Research NewsPaleoclimatology

Second Clock Supports Orbital Pacing of the Ice Ages

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Science  02 May 1997:
Vol. 276, Issue 5313, pp. 680-681
DOI: 10.1126/science.276.5313.680

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Summary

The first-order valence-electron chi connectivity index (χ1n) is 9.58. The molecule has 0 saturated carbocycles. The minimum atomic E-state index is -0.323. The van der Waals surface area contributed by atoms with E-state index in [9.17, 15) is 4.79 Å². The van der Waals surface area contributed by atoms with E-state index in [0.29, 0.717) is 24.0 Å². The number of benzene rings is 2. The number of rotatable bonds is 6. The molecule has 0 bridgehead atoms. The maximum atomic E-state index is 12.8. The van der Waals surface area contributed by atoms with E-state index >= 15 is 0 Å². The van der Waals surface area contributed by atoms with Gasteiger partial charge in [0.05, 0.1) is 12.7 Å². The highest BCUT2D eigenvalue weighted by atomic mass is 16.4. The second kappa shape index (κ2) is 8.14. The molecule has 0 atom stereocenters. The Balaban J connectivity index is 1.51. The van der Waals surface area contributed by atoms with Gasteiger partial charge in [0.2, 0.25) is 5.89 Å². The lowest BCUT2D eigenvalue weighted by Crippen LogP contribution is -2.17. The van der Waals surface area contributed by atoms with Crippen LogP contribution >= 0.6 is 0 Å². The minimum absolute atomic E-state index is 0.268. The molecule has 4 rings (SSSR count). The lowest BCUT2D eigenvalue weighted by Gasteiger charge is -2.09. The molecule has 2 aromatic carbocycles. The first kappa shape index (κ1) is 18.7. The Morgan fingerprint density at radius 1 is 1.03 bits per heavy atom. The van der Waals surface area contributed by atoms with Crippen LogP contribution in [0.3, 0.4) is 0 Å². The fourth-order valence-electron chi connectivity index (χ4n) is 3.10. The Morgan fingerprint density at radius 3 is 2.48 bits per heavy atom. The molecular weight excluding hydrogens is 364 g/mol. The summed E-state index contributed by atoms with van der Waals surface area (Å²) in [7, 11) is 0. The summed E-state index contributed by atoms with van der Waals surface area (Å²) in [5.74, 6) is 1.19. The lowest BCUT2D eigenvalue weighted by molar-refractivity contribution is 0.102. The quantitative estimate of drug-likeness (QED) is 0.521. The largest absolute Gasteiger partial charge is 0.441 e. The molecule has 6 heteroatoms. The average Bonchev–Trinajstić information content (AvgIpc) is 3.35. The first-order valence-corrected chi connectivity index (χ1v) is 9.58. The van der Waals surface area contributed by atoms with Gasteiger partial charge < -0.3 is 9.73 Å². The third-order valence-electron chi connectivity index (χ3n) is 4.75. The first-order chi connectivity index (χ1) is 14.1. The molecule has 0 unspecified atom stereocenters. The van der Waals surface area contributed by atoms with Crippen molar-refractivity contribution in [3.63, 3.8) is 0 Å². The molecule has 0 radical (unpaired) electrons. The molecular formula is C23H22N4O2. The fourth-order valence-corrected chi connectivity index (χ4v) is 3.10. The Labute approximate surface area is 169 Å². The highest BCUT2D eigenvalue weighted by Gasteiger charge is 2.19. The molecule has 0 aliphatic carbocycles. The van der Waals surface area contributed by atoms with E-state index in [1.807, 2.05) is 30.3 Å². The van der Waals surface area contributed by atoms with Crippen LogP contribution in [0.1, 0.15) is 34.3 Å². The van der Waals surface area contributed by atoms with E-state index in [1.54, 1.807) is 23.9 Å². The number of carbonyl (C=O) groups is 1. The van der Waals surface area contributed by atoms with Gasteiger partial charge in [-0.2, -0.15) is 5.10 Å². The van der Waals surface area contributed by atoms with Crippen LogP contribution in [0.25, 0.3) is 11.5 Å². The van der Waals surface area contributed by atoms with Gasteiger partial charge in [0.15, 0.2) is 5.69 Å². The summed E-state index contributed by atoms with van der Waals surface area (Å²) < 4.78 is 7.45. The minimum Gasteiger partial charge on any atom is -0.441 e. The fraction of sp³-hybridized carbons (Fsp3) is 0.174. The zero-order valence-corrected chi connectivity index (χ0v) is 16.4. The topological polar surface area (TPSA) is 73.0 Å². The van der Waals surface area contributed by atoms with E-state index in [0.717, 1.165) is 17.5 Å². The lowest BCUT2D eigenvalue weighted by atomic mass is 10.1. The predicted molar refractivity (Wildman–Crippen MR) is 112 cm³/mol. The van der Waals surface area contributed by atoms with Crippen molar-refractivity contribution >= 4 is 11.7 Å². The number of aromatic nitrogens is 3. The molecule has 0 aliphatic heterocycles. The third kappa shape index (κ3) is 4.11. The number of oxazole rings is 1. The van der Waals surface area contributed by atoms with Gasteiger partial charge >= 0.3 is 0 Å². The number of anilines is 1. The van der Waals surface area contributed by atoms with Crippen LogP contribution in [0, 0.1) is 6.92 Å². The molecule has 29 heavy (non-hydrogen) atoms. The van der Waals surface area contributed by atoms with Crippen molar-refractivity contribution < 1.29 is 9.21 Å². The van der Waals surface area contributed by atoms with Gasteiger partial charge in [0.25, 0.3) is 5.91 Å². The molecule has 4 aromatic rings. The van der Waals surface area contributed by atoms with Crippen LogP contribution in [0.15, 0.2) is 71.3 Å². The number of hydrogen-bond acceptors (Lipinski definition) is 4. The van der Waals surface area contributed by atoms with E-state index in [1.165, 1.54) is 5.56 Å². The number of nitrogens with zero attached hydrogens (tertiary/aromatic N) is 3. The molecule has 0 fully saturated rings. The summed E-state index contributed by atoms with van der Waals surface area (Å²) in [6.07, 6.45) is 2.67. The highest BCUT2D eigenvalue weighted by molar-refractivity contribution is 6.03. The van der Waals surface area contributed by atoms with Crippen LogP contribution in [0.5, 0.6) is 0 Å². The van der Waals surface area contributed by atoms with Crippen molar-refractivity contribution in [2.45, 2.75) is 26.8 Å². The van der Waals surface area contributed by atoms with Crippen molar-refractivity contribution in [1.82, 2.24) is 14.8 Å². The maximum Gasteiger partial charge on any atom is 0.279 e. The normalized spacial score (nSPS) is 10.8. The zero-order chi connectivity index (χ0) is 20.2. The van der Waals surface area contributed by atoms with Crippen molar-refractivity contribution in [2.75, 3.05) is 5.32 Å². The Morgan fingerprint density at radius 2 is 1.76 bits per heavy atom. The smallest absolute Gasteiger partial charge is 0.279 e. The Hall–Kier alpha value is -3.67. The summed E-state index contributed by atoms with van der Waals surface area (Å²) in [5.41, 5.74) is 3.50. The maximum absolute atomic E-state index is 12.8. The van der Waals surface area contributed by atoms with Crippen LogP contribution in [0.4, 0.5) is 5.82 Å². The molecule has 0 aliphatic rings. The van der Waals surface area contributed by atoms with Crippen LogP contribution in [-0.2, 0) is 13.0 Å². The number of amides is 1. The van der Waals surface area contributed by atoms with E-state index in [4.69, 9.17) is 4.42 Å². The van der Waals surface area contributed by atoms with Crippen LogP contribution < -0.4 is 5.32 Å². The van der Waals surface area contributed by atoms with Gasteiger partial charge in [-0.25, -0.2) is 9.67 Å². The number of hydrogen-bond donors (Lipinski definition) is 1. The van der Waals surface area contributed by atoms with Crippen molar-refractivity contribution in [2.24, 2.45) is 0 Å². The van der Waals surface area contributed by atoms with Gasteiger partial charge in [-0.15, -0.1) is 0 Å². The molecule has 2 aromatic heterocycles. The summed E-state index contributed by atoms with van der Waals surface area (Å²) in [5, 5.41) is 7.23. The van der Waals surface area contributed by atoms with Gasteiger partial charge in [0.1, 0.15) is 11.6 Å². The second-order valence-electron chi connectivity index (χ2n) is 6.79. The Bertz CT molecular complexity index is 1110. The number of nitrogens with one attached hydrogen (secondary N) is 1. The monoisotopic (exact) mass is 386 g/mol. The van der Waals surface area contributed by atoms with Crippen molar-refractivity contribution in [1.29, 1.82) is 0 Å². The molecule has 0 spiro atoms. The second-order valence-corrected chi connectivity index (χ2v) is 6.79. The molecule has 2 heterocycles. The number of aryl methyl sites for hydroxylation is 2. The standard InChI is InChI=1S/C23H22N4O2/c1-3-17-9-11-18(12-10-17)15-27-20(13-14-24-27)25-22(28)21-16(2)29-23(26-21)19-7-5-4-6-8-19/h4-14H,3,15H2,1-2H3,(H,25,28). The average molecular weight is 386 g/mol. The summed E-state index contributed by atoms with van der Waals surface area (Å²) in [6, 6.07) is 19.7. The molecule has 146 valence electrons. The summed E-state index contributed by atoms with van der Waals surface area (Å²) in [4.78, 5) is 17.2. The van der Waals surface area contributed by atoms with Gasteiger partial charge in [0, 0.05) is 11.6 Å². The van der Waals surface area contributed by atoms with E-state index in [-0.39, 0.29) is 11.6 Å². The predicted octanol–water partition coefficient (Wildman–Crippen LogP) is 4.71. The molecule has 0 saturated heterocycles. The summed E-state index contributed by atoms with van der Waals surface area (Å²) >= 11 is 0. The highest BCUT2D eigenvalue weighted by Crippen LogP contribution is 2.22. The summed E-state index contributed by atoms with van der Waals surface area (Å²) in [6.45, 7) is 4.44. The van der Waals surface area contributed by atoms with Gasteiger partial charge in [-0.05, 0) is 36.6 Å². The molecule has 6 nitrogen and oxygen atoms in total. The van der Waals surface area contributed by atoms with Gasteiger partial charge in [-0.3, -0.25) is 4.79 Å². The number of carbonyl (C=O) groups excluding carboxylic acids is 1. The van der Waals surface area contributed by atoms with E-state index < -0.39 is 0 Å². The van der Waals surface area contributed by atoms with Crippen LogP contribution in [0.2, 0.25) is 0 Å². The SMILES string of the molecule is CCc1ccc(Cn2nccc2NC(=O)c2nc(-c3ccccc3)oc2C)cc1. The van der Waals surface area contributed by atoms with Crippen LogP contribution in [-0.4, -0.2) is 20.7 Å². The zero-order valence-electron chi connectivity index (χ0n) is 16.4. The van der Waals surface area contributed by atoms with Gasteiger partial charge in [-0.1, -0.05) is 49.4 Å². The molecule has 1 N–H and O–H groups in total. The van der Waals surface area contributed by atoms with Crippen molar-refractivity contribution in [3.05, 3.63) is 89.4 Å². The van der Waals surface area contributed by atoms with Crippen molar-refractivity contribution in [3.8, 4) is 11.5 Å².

A new radioactive clock has settled a dispute that threatened the reigning theory of the ice ages, which holds that they are paced by the cyclical stretching and squeezing of Earth's orbit around the sun. An ice age chronology from ocean-floor sediment and ancient corals supported the theory, but minerals at a site called Devils Hole in Nevada yielded a record not consistent with orbital timing. As described on page 782, the new dating technique puts the orbital theory back on solid ground and implies that Devils Hole was recording only local climate.

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